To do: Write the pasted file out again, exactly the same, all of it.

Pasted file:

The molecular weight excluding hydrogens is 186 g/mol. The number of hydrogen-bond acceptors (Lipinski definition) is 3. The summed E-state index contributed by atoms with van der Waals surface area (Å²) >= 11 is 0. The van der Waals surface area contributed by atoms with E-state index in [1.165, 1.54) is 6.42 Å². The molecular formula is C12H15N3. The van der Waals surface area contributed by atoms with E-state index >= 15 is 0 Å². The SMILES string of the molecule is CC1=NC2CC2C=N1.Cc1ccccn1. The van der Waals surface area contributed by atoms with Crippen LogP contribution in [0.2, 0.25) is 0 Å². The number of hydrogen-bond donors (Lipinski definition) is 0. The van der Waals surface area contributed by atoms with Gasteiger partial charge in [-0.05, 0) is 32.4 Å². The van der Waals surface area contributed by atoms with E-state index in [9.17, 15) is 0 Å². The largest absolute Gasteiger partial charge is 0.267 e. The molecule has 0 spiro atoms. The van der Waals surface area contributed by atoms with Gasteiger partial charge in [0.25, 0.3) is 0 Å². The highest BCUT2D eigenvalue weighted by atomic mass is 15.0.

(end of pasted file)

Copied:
The molecular weight excluding hydrogens is 186 g/mol. The number of hydrogen-bond acceptors (Lipinski definition) is 3. The summed E-state index contributed by atoms with van der Waals surface area (Å²) >= 11 is 0. The van der Waals surface area contributed by atoms with E-state index in [1.165, 1.54) is 6.42 Å². The molecular formula is C12H15N3. The van der Waals surface area contributed by atoms with E-state index >= 15 is 0 Å². The SMILES string of the molecule is CC1=NC2CC2C=N1.Cc1ccccn1. The van der Waals surface area contributed by atoms with Crippen LogP contribution in [0.2, 0.25) is 0 Å². The number of hydrogen-bond donors (Lipinski definition) is 0. The van der Waals surface area contributed by atoms with Gasteiger partial charge in [-0.05, 0) is 32.4 Å². The van der Waals surface area contributed by atoms with E-state index in [9.17, 15) is 0 Å². The largest absolute Gasteiger partial charge is 0.267 e. The molecule has 0 spiro atoms. The van der Waals surface area contributed by atoms with Gasteiger partial charge in [0.25, 0.3) is 0 Å². The highest BCUT2D eigenvalue weighted by atomic mass is 15.0.